Btu Buddy 143: Heat Pump with a Noisy Outdoor Fan
Bob is a service technician who is well trained and nationally certified. However, he has sometimes suffered from the same confusion that all technicians occasionally do — the facts that he gathers may or may not point to the obvious cause of the problem or the best solution. But Bob has had something that no one else has. He recalled his long-time HVACR mentor and imagines him accompanying him as “Btu Buddy,” someone who reminded him to take time to stop and think before rushing to judgment, helping keep him on the right track, even with facts that are confusing.
Now, Bob’s company has promoted him to help train a new employee, right out of a school specializing in HVAC, just like Bob was. Bob is now Tim’s Btu Buddy. Tim is anxious to travel with Bob. Tim realizes that he is right out of school, with the theory and lab work that he accomplished in school, but still needs help. He knows that he worked with many of the components of the systems in the school, under ideal conditions with good light and air conditioning. Now it is into the field, sometimes under the house with poor lighting, or out on the rooftop in the sun, where the real action is. He is naturally and normally reluctant, but he has Bob to help guide him.
Bob and Tim were on their way to a service call on a heat pump. The homeowners are complaining about noise at the outdoor unit. It is really cold outside.
When Bob and Tim arrived, the homeowners explained that the heat pump for the upstairs is beside the house in a wooded area where they rarely go. It is under their upstairs bedroom window and it became loud last night. They turned if off.
Bob told Tim to turn the unit off at the disconnect and then he would turn the unit on at the thermostat. They could then control the unit from the outside.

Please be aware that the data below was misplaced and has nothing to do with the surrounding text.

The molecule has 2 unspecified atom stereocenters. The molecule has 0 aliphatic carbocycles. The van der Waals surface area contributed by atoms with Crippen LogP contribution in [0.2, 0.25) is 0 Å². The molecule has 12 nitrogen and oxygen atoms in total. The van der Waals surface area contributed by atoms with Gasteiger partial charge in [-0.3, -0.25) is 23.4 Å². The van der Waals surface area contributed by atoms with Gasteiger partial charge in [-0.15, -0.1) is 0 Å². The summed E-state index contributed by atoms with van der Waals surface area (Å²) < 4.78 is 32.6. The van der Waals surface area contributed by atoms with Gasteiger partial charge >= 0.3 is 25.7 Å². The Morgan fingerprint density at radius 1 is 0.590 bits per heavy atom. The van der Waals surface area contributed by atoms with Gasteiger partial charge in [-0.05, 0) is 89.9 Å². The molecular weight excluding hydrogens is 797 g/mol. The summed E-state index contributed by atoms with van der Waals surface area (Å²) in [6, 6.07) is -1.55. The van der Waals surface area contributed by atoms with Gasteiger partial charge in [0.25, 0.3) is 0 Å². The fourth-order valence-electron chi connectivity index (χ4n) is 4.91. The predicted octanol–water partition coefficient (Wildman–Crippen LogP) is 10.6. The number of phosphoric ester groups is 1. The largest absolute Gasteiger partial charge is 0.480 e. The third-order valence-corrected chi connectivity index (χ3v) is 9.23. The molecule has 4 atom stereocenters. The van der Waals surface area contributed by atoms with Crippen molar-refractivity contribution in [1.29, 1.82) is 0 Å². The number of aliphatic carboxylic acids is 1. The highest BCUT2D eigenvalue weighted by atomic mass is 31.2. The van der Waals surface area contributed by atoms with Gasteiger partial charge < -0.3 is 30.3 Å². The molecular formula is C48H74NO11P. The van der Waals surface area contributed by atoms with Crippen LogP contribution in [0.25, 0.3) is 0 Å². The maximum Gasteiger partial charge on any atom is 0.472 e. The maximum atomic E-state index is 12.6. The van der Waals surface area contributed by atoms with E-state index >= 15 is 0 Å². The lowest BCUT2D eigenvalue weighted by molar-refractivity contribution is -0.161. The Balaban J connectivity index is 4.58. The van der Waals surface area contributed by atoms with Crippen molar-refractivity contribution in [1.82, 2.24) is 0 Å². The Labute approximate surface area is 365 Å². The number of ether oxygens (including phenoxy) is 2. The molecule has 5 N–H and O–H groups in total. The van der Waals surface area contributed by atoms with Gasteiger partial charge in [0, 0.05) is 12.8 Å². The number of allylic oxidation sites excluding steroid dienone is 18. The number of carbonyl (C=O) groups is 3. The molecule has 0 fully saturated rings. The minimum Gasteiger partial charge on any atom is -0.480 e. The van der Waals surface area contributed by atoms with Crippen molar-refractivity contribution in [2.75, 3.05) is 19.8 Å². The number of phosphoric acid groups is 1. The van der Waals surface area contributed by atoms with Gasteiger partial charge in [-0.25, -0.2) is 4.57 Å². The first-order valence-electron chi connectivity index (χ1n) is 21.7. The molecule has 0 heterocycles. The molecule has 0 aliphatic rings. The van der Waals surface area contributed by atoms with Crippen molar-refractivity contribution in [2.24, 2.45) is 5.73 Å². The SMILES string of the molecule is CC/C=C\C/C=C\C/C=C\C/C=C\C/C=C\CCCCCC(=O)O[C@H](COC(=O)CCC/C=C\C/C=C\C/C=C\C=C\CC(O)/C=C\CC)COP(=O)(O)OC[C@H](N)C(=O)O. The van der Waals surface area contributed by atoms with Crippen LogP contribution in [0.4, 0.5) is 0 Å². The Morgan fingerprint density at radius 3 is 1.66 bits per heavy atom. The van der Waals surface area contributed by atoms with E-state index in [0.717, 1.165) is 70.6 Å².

Tim came back in and acted nervous and motioned Bob to come outside.
When they got outside, Tim broke into a laugh and said, “The outdoor unit was falling to pieces with rust. I have never seen anything like this. One of the corners of the unit is so rusty that it is leaning. That is probably the reason the fan is noisy. You need to come and look at this.”
They went to the outdoor unit and Bob broke into a laugh and said, “You are right. That is unusual. I have never seen it before either. We need to think about this.”
They went to the homeowners and explained the situation. Bob then said, “We have no other choice but to change the unit out. I need to tell you that this unit is about 10 years old and all of the equipment has changed. We can no longer get an outdoor unit to match the indoor unit so they will both have to be changed out.”
The owner said, “It is OK to replace the units, but I need to wait for 60 days. We are running low on money now; we will get a big payday in 60 days.”
Bob said, “Maybe we can do a patch job until that time comes.”
The owner then asked, “What caused the unit to rust out so bad?”